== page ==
Von Guérard was but one of many aspiring Reisekünstler, (AKA. ‘travel artists’), who responded to this challenge. With the possible exception of Ludwig Becker, who perished on the Burke and Wills expedition, he was the only artist compelled to explore the wild and remote areas of the Australian continent.
If we have ever been in danger of forgetting or underestimating von Guérard’s scientific interests, let alone his abilities as an explorer, this show brings these qualities back into the foreground. He was attracted to the Grampians, for instance, because they provided such an intriguing record of ancient geological activity. He painted rainforests, as in Ferntree Gully in the Dandenong Ranges (1857); coastal rock formations such as Castle Rock, Cape Schanck (1865); and numerous waterfalls – none better than the Strath Creek Falls (1862), which zig-zags its way down the cover of the catalogue.
Von Guérard had a special fascination for volcanic lakes, including his masterful picture of Tower Hill (1855), which has been used to help restore the area after a century of degradation. I’d always believed that when von Guérard visited Tower Hill it was already a shambles that he put right with a little poetic license, but the catalogue says the destruction only began afterwards.
The painting now generally thought of as von Guérard’s masterpiece, North-east view from the northern top of Mount Kosciusko (1863), was the fruit of one of his most extreme and dangerous expeditions. It also proved, in Tim Bonyhady’s words, to be the ‘tipping point’ in the artist’s fortunes in Australia. Not only did the work prove unsellable, it was poorly received by critics and public who disliked its raw, dramatic approach to nature. It seems the closer von Guérard ventured to the Sublime – that frisson of awe and terror cultivated by Romantic artists and theorists – the further he strayed from the bosom of colonial taste.

Eugene von Guérard, North-east view from the northern top of Mount Kosciusko 1863, National Gallery of Australia, Canberra
Eugene von Guérard, North-east view from the northern top of Mount Kosciusko 1863, National Gallery of Australia, Canberra

In this vein, another notable absentee from this show is Govett’s Leap and Grose River Valley, Blue Mountains, NSW (1873). This is also an invocation of the Sublime, showing deep crevasses rather than towering mountains, although it is a tamed landscape, already known as a tourist attraction.
For the most part, the curators have made extraordinary efforts to secure small, previously unknown works from overseas collections, and representative pictures by German and Italian landscapists who acted as peers or mentors. Von Guérard’s sketchbooks and prints are also represented in a thorough manner, with many drawings matched with the paintings that followed. Even a sample of his coin collection is included!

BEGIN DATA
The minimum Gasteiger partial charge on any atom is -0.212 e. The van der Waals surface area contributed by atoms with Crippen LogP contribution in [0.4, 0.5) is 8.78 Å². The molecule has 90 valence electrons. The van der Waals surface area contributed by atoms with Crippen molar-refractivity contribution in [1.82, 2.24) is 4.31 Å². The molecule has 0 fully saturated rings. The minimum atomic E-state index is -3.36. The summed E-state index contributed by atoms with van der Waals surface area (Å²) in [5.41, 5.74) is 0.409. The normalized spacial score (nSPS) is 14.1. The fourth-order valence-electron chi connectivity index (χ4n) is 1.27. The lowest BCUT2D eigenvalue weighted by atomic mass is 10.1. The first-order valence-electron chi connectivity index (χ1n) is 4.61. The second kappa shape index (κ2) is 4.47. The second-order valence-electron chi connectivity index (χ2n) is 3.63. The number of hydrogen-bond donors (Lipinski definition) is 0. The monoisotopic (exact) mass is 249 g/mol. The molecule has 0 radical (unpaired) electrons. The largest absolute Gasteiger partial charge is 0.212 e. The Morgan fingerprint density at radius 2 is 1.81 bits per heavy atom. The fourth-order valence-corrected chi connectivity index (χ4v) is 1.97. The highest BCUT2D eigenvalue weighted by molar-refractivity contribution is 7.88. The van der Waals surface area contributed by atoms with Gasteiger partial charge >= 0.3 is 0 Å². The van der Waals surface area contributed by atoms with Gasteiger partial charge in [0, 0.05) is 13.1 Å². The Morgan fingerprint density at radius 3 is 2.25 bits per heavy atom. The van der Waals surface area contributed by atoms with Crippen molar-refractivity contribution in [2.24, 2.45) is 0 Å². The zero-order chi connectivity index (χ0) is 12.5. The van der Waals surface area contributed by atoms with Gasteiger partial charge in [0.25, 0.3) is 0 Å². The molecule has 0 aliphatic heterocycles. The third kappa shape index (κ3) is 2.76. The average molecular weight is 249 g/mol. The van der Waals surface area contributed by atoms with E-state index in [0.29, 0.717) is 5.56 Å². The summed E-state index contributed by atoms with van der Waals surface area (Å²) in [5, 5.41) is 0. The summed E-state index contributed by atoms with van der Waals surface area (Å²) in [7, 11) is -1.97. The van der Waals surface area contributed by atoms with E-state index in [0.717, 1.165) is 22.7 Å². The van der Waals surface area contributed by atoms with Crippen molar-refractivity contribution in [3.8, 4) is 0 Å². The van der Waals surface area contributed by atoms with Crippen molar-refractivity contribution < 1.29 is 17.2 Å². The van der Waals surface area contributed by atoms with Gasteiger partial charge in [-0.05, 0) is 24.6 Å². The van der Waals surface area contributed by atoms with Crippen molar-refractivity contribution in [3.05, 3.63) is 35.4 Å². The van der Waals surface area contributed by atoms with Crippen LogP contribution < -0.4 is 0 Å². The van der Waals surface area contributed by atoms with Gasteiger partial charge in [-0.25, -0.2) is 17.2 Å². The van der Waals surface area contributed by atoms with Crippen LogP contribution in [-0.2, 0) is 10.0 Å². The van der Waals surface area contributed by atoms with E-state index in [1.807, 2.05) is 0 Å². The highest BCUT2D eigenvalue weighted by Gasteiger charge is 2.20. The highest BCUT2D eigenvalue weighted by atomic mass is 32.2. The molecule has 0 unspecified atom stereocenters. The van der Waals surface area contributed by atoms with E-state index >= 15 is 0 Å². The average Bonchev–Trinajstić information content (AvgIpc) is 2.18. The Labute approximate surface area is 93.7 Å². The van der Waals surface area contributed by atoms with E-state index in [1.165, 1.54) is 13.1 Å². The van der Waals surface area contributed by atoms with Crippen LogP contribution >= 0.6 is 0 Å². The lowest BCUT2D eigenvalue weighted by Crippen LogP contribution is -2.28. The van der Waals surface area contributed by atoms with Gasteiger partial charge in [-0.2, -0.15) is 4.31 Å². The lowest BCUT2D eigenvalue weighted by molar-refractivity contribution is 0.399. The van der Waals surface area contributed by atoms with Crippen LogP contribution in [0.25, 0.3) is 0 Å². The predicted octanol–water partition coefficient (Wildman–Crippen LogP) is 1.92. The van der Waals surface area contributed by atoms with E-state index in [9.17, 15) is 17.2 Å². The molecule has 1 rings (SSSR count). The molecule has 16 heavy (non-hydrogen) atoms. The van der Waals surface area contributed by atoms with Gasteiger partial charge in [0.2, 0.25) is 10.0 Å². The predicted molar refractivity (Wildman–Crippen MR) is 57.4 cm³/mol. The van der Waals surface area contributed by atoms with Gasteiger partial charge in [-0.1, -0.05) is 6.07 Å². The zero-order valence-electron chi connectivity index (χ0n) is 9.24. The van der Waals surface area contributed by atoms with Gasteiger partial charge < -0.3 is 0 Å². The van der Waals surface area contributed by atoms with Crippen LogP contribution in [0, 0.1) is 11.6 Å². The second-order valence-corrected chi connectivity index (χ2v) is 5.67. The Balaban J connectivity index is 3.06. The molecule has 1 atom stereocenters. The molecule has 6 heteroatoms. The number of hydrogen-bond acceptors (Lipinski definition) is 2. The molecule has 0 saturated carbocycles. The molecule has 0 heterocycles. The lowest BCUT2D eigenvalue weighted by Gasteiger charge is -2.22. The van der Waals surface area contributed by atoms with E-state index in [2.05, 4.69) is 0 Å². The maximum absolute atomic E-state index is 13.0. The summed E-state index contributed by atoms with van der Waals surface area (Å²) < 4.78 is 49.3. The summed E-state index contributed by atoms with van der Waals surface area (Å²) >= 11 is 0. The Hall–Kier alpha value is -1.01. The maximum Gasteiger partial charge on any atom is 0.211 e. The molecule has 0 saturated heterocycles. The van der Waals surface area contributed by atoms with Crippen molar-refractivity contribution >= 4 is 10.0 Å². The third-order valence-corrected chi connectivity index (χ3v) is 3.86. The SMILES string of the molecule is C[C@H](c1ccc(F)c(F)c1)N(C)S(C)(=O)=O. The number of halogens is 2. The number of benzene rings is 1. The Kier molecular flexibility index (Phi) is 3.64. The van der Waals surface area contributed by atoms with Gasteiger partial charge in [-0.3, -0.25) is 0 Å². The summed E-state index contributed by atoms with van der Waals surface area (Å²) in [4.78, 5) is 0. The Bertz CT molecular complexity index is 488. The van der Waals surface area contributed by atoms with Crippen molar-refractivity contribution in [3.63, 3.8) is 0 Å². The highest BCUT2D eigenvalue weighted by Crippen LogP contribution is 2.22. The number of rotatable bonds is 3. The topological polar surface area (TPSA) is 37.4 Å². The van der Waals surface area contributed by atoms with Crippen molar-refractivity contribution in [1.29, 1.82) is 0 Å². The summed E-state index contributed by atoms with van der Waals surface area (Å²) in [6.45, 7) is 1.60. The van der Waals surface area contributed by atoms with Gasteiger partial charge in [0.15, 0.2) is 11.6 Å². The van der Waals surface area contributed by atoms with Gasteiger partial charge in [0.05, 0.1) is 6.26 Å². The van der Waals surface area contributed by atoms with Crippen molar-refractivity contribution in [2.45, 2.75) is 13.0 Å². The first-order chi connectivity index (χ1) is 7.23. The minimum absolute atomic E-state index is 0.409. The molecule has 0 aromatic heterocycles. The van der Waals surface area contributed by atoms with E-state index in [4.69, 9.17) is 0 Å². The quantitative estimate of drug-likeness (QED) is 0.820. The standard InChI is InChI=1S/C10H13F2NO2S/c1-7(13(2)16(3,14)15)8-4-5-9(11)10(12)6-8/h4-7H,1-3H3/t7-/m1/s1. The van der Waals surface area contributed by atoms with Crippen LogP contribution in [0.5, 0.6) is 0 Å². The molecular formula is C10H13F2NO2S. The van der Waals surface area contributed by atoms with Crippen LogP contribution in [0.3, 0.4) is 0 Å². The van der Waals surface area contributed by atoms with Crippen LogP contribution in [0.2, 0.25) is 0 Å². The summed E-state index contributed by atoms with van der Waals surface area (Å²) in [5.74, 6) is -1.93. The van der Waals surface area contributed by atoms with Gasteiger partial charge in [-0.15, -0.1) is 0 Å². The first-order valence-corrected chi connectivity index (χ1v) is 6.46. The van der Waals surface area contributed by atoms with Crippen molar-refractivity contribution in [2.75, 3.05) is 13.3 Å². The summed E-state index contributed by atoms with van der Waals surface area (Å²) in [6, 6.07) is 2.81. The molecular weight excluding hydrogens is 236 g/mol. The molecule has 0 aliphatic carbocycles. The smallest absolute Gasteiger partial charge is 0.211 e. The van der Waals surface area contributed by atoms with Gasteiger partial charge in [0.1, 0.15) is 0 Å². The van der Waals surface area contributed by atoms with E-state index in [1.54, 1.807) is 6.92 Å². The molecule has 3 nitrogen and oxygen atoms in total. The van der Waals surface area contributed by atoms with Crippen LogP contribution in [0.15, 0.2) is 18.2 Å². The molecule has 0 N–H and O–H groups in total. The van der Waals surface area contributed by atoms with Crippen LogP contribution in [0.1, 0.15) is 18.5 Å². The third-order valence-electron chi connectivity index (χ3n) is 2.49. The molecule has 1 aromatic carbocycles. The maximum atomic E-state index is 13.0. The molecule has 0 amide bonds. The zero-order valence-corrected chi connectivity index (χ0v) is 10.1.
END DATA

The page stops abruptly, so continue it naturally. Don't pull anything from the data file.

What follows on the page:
Not least among von Guérard’s many qualities, was his sympathetic appreciation of Aboriginal culture. This was expressed in works such as Stony Rises, Lake Corangamite (1857), which is an elegy for a vanishing way of life. This work is very familiar, but I was not prepared for one of the great eye-openers of the show, Mr. John King’s Station (1861).
The painting is one of a series of landscapes that von Guérard painted as records of the big landholdings of rural Victoria. These station pictures were his main source of income at the time, but he did not treat them as pot-boilers. In this small, startling picture, borrowed from an overseas collection, an Aboriginal family is placed squarely in the middle of a grassy field, while the tiny figures of King and his son stand with their backs to us over by a distant fence. One can hardly imagine a colonial painting making a more direct acknowledgement of the original owners of the land. It suggests an enlightened attitude on behalf of both artist and patron, who understood the primacy of indigenous occupation, while never disputing the legitimacy of King’s title.
An artist of exceptional skills, broad-ranging intellectual interests, and acute moral sensitivity, von Guérard committed himself wholeheartedly to every task he undertook, whether it was a drawing or the running of an art school. Before this show I felt that von Guérard’s rehabilitation was already complete, but the curators’ painstaking work has uncovered a far more impressive artist than the one we thought we knew. Von Guérard is a unique figure in Australian history, ultimately betrayed by the society he served so well. On the 200th anniversary of his birth we are finally making amends.
Published in the Sydney Morning Herald, July 23, 2011
Eugene von Guérard: Nature Revealed,
Ian Potter Centre, National Gallery of Victoria, Melbourne, until 7 August.